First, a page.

The Royal Bank of Canada's (RBC) announcement of a new Policy on Environmental and Social Risk Management for Capital Markets was applauded by the Rainforest Action Network, but the Carrier Sekani Tribal Council responded critically. “Unless RBC and other banks suspend financing to Enbridge and other companies that fail to earn consent from communities impacted by their destructive projects, their promises will ring hollow,” said Vice Tribal Chief Terry Teegee.

A group of doctors asked Quebec’s College of Physicians to take a stand on mining and exporting asbestos to developing countries. The College's secretary refused, saying the College does not exist to take sides on a debate, but "to defend the practice of medicine." Exposure to asbestos causes 100,000-140,000 deaths per year. Canada is a world leader in asbestos production.

The Canadian Center for Policy Alternatives' study on Executive Compensation revealed Canada’s best paid 100 CEOs earned 155 times that of the average income earner.

Two Toronto police officers accused of beating G20 protester Adam Nobody were accused of another assault in a non-G20-related incident.

Thousands of Tunisians faced off against police, taking over government infrastructure in the capital and demanding the resignation of long-time President Zine El Abedine Ben Ali, who fled to Saudi Arabia. More than 60 people have been killed since December 2010, including more than 40 prisoners in two mass breakouts, during popular unrest against the dictator. The food shortage and unemployment riots, which culminated in a demand for democracy and an end to government corruption, were sparked by the suicide by fire of a 26-year-old graduate who was prevented from selling fruit and vegetables to make a living.

A study examining the effectiveness of freedom of information laws in Australia, New Zealand, Ireland, the United Kingdom and Canada ranked Canada dead last. About 16 per cent of the 35,000 requests filed last year resulted in the full disclosure of information.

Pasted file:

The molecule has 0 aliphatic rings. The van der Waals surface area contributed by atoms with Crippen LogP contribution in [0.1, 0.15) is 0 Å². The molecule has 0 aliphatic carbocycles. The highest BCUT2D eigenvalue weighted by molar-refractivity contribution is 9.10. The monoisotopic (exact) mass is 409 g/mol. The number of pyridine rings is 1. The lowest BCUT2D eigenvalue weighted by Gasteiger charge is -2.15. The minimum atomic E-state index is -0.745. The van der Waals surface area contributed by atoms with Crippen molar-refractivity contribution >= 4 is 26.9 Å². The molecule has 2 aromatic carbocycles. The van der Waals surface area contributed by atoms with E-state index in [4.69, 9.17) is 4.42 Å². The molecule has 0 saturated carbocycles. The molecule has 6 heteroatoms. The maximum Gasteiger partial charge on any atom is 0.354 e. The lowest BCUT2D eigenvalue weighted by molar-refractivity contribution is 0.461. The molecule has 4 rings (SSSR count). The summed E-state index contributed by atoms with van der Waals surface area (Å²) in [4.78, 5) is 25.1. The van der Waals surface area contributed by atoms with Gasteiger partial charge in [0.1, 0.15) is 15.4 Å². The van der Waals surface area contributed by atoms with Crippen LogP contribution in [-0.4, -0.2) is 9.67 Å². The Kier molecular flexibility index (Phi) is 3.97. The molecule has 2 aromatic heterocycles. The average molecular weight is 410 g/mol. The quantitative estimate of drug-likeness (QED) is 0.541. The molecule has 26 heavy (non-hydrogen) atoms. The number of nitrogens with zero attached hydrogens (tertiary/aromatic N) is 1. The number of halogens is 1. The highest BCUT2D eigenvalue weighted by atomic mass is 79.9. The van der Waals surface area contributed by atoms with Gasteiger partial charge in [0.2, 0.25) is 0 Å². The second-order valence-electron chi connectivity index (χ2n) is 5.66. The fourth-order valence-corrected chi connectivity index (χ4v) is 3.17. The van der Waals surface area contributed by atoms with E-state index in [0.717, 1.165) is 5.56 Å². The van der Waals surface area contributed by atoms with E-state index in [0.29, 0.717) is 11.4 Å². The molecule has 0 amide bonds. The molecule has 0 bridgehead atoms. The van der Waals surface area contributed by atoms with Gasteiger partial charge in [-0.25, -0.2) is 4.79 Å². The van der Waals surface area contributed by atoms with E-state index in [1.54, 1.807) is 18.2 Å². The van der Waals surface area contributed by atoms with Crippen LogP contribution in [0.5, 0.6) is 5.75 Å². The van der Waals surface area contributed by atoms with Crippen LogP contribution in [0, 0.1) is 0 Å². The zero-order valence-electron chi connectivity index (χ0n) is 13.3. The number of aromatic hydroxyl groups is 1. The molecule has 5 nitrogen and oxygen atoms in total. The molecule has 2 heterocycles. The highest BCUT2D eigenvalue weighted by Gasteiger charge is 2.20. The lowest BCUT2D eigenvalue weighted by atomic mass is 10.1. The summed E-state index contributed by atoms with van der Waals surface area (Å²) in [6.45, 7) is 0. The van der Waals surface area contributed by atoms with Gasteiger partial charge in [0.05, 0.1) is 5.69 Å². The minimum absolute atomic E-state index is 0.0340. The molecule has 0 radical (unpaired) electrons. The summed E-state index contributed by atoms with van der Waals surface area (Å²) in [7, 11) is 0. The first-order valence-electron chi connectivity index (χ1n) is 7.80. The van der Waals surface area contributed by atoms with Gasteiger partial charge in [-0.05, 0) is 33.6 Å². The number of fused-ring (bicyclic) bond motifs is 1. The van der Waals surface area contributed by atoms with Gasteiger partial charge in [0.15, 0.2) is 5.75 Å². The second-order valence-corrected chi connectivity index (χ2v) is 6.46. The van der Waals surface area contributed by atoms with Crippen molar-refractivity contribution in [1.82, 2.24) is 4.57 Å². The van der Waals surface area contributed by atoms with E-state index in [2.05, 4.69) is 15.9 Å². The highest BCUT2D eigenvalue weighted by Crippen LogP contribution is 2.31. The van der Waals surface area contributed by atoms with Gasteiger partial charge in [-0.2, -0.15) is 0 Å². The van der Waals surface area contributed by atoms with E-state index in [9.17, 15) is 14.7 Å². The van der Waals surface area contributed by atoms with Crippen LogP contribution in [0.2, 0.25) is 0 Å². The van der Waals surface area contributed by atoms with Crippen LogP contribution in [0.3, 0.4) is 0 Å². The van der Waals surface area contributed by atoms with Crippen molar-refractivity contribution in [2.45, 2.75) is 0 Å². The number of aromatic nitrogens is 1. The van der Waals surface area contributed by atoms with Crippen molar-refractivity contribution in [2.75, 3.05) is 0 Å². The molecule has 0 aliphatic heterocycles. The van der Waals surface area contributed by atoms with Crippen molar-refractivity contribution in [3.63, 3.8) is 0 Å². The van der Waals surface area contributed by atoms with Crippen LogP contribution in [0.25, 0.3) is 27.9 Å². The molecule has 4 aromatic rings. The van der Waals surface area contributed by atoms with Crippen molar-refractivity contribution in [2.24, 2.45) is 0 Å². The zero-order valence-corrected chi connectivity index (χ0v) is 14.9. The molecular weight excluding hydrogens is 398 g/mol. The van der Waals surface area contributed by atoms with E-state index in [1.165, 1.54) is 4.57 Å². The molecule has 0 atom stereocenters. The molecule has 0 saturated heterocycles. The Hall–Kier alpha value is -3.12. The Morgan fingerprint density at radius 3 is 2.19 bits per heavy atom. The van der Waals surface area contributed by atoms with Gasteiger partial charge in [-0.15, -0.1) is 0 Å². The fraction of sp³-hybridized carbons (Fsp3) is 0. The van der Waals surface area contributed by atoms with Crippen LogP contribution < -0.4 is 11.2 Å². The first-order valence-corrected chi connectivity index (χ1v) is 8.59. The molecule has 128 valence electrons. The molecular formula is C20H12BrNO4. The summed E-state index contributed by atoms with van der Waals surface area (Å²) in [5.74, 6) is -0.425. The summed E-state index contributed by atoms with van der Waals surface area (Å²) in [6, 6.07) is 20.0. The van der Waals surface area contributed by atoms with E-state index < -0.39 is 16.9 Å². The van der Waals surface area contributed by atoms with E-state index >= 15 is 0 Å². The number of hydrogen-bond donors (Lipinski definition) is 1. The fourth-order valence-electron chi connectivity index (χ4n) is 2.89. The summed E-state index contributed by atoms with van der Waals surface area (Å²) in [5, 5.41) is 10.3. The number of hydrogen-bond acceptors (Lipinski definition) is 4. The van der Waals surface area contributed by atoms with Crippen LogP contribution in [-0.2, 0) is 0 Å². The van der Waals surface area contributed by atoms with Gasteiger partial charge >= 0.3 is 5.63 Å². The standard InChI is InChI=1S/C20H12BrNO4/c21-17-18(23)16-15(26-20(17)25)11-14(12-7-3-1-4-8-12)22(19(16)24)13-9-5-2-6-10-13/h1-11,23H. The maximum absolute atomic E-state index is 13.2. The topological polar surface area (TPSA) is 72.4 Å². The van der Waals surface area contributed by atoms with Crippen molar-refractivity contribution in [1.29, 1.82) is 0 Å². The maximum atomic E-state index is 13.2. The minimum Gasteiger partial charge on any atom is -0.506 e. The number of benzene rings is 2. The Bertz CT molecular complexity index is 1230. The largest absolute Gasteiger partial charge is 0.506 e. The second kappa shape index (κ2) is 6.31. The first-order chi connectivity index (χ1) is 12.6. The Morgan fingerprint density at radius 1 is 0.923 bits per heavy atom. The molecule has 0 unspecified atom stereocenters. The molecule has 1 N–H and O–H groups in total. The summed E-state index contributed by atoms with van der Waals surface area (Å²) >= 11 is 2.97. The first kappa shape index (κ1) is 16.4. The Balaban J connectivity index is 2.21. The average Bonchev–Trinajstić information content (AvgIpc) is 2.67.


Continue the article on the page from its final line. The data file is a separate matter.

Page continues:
A US federal appeals court rejected filmmaker Joe Berlinger's argument that as an independent journalist, he should not be ordered to turn over all footage from his 2009 film "Crude" to Chevron.

US drone strikes killed 2,043 people in Pakistan in the last five years, with 2010 being the deadliest, according to an annual report released by the Conflict Monitering Centre.

Mexico's government reported that drug wars killed 34,612 people in the last four years, with 15,273 drug-related murders in 2010 alone.

Reports of mass deaths of wildlife all over the world continued into the new year. Birds, fish, and now crabs have been dying en masse in Arkansas, Louisiana, Brazil, Maryland, New Zealand, Italy, England and several other places.

As a hunter in Belarus tried to kill a fox, the wounded animal reportedly pulled the trigger of the hunter's rifle with its paw during its struggle to escape. The hunter was admitted to hospital with a leg wound. The fox escaped (as foxes do).

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The Dominion is a monthly paper published by an incipient network of independent journalists in Canada. It aims to provide accurate, critical coverage that is accountable to its readers and the subjects it tackles. Taking its name from Canada's official status as both a colony and a colonial force, the Dominion examines politics, culture and daily life with a view to understanding the exercise of power.